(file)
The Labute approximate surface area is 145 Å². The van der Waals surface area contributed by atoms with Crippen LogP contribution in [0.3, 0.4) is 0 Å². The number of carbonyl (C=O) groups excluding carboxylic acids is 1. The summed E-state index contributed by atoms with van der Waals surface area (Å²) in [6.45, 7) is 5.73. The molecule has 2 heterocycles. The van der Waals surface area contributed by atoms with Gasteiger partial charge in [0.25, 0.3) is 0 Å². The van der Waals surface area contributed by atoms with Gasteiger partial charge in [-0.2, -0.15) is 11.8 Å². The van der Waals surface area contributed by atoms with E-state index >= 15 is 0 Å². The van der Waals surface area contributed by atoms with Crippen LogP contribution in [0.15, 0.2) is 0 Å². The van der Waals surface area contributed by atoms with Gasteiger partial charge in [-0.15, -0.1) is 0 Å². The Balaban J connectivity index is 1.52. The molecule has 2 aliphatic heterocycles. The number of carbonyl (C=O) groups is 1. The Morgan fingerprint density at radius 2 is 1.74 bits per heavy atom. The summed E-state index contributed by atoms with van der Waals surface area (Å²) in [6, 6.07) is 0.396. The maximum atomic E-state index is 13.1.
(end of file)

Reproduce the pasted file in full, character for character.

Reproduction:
The Labute approximate surface area is 145 Å². The van der Waals surface area contributed by atoms with Crippen LogP contribution in [0.3, 0.4) is 0 Å². The number of carbonyl (C=O) groups excluding carboxylic acids is 1. The summed E-state index contributed by atoms with van der Waals surface area (Å²) in [6.45, 7) is 5.73. The molecule has 2 heterocycles. The van der Waals surface area contributed by atoms with Gasteiger partial charge in [0.25, 0.3) is 0 Å². The van der Waals surface area contributed by atoms with Gasteiger partial charge in [-0.2, -0.15) is 11.8 Å². The van der Waals surface area contributed by atoms with E-state index >= 15 is 0 Å². The van der Waals surface area contributed by atoms with Crippen LogP contribution in [0.15, 0.2) is 0 Å². The van der Waals surface area contributed by atoms with Gasteiger partial charge in [-0.15, -0.1) is 0 Å². The Balaban J connectivity index is 1.52. The molecule has 2 aliphatic heterocycles. The number of carbonyl (C=O) groups is 1. The Morgan fingerprint density at radius 2 is 1.74 bits per heavy atom. The summed E-state index contributed by atoms with van der Waals surface area (Å²) in [6, 6.07) is 0.396. The maximum atomic E-state index is 13.1.